In my last blog, I contended that you need to market a data governance program to achieve success with it. Congratulations: you’re now a marketer in addition to a data governance specialist, which is practically a second job. So now what?
Let’s assume you have established your data governance “message.” In other words, you need to be able to concisely answer the following questions:
- What is data governance?
- Why do we need it?
- What are the benefits of data governance?
Tip: write your answers down and say them five times. If you can’t easily remember these points, you won’t be able to evangelize about data governance, and no one will ever recall what you said about it.
Be sure you have your strategy (roadmap, approach, timeline, calendar) mapped out, as well as the anticipated time commitment of SMEs and data stewards (whew – that’s a lot of planning!). But you’ll be glad to have it all organized.
Now it comes down to the various communication mechanisms to convey your DG goals and messages. Here are some channels to consider.
Collateral and Communications
- PowerPoint Presentations — consider using graphics, animation and sound. Inform and entertain (i.e., “Infotain”) your audience – they are more likely to remember DG
- Have a “10-Minute Overview” – for when you are guest speaker with limited time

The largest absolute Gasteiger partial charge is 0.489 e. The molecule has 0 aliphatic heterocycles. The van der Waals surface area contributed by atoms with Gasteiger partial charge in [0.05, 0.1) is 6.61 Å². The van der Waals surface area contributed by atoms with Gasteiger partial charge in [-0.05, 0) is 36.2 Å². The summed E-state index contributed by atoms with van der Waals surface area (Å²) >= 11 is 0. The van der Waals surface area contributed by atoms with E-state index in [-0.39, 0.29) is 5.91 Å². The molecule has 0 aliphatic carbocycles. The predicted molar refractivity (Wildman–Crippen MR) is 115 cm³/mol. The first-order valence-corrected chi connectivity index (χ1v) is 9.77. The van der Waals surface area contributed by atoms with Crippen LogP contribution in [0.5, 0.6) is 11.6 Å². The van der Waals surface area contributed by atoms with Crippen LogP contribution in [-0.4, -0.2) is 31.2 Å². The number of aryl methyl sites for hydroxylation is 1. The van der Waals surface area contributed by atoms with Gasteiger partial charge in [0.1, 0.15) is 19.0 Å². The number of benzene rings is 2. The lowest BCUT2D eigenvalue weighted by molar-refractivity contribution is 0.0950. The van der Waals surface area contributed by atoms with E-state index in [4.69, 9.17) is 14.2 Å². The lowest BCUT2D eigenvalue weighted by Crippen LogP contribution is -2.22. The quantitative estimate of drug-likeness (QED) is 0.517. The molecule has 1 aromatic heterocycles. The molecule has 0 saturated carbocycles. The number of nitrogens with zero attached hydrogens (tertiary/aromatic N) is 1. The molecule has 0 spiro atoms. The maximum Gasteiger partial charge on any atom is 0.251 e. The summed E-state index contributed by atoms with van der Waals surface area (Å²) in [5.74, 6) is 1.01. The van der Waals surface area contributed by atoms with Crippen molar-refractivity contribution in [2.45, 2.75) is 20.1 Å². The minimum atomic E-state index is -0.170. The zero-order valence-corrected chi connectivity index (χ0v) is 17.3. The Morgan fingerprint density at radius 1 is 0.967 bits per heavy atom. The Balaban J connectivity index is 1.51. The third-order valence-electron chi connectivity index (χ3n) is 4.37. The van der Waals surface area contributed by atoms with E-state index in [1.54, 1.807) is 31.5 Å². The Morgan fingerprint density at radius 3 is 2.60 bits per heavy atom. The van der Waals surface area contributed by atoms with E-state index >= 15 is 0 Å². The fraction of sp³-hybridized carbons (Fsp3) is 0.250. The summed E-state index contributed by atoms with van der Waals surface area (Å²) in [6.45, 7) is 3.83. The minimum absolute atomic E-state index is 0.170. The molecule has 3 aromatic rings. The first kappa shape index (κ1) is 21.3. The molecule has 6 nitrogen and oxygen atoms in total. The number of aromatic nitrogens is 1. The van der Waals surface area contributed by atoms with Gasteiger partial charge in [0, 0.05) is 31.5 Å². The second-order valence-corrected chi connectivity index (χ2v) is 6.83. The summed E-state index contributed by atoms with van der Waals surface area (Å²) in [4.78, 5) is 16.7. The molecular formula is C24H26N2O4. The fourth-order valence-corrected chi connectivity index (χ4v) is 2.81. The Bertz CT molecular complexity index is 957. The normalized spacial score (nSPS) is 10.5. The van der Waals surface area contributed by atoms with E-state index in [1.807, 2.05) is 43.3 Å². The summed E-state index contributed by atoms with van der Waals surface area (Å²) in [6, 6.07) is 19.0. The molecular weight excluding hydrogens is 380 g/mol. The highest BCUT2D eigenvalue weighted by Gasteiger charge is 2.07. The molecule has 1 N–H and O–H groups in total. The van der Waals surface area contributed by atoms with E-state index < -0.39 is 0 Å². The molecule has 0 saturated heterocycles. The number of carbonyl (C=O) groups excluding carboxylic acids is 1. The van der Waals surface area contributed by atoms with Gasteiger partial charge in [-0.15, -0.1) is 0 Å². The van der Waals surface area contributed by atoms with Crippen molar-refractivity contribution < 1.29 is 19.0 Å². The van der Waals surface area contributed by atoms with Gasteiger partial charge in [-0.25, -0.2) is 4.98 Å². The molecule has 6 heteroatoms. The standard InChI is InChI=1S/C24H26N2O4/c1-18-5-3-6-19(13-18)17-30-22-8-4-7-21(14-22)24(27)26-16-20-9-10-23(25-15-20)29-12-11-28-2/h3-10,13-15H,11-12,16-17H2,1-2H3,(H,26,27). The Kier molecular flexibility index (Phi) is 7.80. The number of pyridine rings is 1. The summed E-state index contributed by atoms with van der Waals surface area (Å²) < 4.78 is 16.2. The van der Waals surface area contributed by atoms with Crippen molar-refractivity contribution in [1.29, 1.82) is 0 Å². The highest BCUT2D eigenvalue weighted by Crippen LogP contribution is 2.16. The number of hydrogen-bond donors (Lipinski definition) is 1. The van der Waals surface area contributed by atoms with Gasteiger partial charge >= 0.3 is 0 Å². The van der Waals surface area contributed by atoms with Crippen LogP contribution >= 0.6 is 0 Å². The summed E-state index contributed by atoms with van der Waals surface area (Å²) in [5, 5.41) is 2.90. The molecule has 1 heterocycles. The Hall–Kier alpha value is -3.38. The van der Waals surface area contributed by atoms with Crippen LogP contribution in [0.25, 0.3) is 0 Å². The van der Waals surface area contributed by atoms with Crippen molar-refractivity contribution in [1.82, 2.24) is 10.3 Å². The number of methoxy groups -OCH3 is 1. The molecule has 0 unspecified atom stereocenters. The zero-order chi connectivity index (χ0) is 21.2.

- And a 50-minute version – when you are keynote
- E-mails & Internal Communications – have updates re. DG; provide a few data governance and Data Quality metrics that show improvement (or how bad things are. Shock value helps get action)
- Company-wide Intranet site (if available)
- Internal Newsletter or Portal Articles
- Elevator Sheets
- Cafeteria Tent Cards
- Company ‘TV’ broadcasts
Team and Enterprise Events
- Lunch and Learn sessions
- Roadshows, Townhalls, Group Meetings
- Participate in ‘Day One’ Employee Training; ongoing (mandatory?) formal Employee & Consultant Training
- Monthly Stakeholder Meetings
Organization Constructs – joint participation with the following:
- Project Management Office and their Gate or Sign-off reviews
- IT Audits
- System Development Life Cycle reviews
- Risk Review meetings and Change Request
- Other Committee Meetings
- PR, Awards and Social Media — There’s significant interest in shared knowledge and experience in data governance endeavors. Your industry colleagues want to hear your best practices and insights.
- Industry Conferences and Events
- Trade publications
- IT awards
The key take-away is Repetition! Repetition! Repetition! Your data governance message – what, why, and benefits – needs to be relayed consistently over time, in many ways, to be absorbed and understood. When possible, tailor the benefits to the audience. Identify the group’s key pain points related to data governance as the form for remediation and use that as an example. Once you’ve had a kick-off, enterprise-wide communications on a recurring basis (e.g., quarterly) is a good idea.
In our next blog in this series, we’ll explore the types of data governance messages, materials and artifacts to be conveyed using these communication and marketing vehicles.